Loading presentation...

Present Remotely

Send the link below via email or IM

Copy

Present to your audience

Start remote presentation

  • Invited audience members will follow you as you navigate and present
  • People invited to a presentation do not need a Prezi account
  • This link expires 10 minutes after you close the presentation
  • A maximum of 30 users can follow your presentation
  • Learn more about this feature in our knowledge base article

Do you really want to delete this prezi?

Neither you, nor the coeditors you shared it with will be able to recover it again.

DeleteCancel

Make your likes visible on Facebook?

Connect your Facebook account to Prezi and let your likes appear on your timeline.
You can change this under Settings & Account at any time.

No, thanks

Life Without Polymers

No description
by

Amena |Abdo

on 19 May 2013

Comments (0)

Please log in to add your comment.

Report abuse

Transcript of Life Without Polymers

BY: Mehwish & Amna Life without Polymers Natural polymers began to be chemically modified during the 1800s to produce many materials. The most famous of these were vulcanized rubber, gun cotton, and celluloid.

The first synthetic polymer produced was Bakelite in 1909 and was soon followed by the first semi- synthetic fiber, rayon, which was developed in 1911.

After World War II and through the 1950s rapid developments in synthetic polymers were made. Most commercial high-performance elastomers trace their origins to the 1960s and 1970s. History of Polymers Polymers are molecules that consist of a long, repeating chain of smaller units called monomers.

Monomers are molecules typically about 4-10 atoms in size, and are reactive in that they bond readily to other monomers in a process called polymerization

The word is derived from Greek, poly means many and meros means part. Introduction




Proteins, made up of amino acids, and many other molecules that make up life are polymers.

They are the largest and most diverse class of known molecules and even include plastics.

Imagining life without polymers is a challenge. Cells build our bodies, and cells are built of polymers. Plants are built of cellulose, which is a polymer. If polymers would suddenly disappear, life would disappear with it Thermoplastics such as polyethylene, which soften on heating.

Thermosets or resins such as epoxi which harden when two components are heated together.

Elastomers or rubbers

Natural polymers such as cellulose, lignin and protein, which provide the mechanical basis of most plant and animal life Classification of Polymers It as a polymer alloy which could replace metals in many applications.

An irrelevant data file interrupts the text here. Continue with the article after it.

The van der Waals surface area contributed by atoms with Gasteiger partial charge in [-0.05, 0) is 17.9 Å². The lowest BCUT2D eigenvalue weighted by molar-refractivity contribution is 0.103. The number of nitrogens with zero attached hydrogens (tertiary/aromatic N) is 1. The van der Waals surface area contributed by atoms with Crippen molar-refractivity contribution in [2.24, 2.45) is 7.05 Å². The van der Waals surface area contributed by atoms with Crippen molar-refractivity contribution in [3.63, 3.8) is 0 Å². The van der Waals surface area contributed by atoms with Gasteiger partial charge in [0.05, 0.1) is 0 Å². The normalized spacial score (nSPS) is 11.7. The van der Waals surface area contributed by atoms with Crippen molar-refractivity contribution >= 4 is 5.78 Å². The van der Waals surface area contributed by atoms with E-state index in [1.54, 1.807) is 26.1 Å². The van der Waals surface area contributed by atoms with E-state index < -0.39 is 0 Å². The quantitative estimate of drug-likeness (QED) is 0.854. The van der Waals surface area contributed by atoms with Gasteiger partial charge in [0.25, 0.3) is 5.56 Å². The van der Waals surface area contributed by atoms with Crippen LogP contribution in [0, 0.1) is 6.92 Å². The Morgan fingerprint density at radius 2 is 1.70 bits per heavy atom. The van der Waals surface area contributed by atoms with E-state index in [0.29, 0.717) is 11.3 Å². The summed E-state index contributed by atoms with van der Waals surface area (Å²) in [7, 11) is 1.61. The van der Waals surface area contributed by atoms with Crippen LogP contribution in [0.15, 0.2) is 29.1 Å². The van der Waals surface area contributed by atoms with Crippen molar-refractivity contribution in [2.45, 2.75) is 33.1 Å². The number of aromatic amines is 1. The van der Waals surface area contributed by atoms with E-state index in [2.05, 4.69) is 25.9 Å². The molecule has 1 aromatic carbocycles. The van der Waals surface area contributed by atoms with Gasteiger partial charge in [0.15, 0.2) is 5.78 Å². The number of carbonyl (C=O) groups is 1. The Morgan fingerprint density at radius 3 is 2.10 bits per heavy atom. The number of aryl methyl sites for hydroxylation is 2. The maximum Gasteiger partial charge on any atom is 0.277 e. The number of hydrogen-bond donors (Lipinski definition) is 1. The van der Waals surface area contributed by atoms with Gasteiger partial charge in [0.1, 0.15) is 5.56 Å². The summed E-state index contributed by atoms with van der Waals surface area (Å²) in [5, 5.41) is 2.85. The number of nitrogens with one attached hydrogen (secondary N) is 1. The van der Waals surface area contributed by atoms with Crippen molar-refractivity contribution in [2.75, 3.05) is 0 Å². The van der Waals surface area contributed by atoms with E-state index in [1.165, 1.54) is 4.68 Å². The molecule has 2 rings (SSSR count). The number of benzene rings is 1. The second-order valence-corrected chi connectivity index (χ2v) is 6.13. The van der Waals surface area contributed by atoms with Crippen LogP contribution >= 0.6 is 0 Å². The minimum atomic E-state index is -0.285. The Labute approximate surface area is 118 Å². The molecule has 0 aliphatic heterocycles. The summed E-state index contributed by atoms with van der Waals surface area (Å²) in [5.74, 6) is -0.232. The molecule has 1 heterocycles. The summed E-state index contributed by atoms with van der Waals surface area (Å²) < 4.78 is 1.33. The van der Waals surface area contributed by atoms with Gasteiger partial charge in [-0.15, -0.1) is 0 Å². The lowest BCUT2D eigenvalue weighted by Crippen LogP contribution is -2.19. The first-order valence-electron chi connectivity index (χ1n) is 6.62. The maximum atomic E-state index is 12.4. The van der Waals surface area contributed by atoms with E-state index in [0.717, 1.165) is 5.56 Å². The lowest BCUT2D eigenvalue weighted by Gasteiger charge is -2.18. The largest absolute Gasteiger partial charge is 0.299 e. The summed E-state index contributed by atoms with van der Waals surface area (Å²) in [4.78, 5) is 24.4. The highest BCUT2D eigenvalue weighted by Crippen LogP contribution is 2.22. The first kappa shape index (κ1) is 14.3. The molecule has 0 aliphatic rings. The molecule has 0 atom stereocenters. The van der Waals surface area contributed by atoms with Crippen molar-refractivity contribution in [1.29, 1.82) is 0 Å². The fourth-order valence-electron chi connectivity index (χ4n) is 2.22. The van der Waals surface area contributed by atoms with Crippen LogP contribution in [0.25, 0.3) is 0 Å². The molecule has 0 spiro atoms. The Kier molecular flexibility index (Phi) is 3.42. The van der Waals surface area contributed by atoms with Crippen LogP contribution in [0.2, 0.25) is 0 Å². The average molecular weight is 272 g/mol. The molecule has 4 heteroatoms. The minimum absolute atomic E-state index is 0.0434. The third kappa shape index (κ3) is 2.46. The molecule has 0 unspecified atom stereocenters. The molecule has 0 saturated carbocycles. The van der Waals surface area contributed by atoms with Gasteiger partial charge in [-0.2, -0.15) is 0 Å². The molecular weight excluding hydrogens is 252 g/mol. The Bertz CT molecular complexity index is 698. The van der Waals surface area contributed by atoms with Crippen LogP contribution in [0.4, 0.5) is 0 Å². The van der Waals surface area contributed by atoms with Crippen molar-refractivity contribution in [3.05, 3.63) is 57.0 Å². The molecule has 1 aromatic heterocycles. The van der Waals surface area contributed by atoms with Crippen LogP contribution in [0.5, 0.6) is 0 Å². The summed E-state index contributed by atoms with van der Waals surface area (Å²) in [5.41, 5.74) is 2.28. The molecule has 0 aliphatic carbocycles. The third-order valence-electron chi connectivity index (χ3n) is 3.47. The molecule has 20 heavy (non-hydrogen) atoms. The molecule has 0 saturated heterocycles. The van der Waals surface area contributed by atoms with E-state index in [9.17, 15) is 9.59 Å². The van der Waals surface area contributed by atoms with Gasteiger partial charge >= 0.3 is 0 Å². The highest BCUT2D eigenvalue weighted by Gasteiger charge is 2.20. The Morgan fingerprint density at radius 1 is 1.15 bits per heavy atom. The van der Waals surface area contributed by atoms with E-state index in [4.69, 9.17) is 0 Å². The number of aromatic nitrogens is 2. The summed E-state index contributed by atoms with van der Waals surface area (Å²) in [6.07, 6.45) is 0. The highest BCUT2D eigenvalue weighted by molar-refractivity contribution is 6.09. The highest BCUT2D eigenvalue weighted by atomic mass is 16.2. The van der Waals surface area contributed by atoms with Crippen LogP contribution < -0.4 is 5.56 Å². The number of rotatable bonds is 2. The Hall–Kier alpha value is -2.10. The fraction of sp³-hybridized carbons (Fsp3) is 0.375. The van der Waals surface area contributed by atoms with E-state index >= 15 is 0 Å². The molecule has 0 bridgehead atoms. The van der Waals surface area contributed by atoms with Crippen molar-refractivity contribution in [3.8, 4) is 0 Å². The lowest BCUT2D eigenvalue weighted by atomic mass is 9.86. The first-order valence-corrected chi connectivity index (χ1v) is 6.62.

Thermoplastics are made by adding together (polymerizing) sub-units (“monomers”) to form long chains.
Example:
H H
-C-C
H R
R

may be hydrogen(polyethylene)orCH3(polypropylene) or -Cl (Polyvinylchloride). Thermoplastics Polymers which show “rubbery” behavior at their operating temperature are called “elastomeric”

Elastomers are linear polymers with occasional-cross links. These cross-link provide a memory so it returns to its original shape on unloading.

The prototype is “natural rubber”. Elastomeric Materials The two types of polymer configurations are cis and trans.

The cis configuration arises when substituent groups are on the same side of a carbon-carbon double bond.

Trans refers to the substituent's on opposite sides of the double bond. Configuration of Polymers Structure of polymers Properties In 1907 Leo Bakeland patented Bakelite, the first fully synthetic polymer.

This hard plastic was used as an electrical insulator and paved the way for the more than 60,000 different synthetic plastics on the market today.

Each year companies manufacture more than 30 million tons of plastics that are used in myriad of applications. Importance of polymers Commercial Importance
Disposable products

Implants

Devices including:

-Artificial heart valves

-Cardiovascular prostheses

-Cardiopulmonary bypass

-hemodialysis. Medical Importance Polymers with controlled biomedical degradation characteristics can be used as an important part of tissue engineering and drug delivery therapies.

Many types of natural and synthetic biodegradable polymers have been investigated for medical and pharmaceutical applications. While use of natural polymers, such as cellulose and starches, is still common in biomedical research, synthetic biodegradable polymers are increasingly used in pharmaceutical and tissue-engineering products. Biodegradable Polymers We wear clothes containing polyester and nylon fibers, eat food packaged in polyethylene containers, drink water delivered through polyvinyl chloride pipes, walk on carpets made of polyolefin fibers, and sleep on mattresses made of polyurethane foam.

The variety of applications of synthetic polymers is mind-boggling. Conclusion http://www.allsealsinc.com/allseals/Orings/or01.htm
http://www.underwater.pg.gda.pl/didactics/ISPG/Historia/history%20of%20polymer,history%20of%20plastic,polymerization.htm
http://www.wisegeek.org/what-are-polymers.htm
http://www.ce.berkeley.edu/~paulmont/CE60New/review_final.pdf
http://plc.cwru.edu/tutorial/enhanced/files/polymers/struct/struct.htm
http://www.substech.com/dokuwiki/doku.php?id=polymer_structure
http://www.kpolymers.com/polymers-use.asp
http://www.ncbi.nlm.nih.gov/pubmed/6752684
http://www.sigmaaldrich.com/materials-science/polymer-science/resomer.html References Human DNA is a polymer with over 20 billion constituent atoms. LINEAR BRANCHED NETWORK nylon, polyester, PVC, PAN etc. polythene, glycogen, starch Bakelite
Full transcript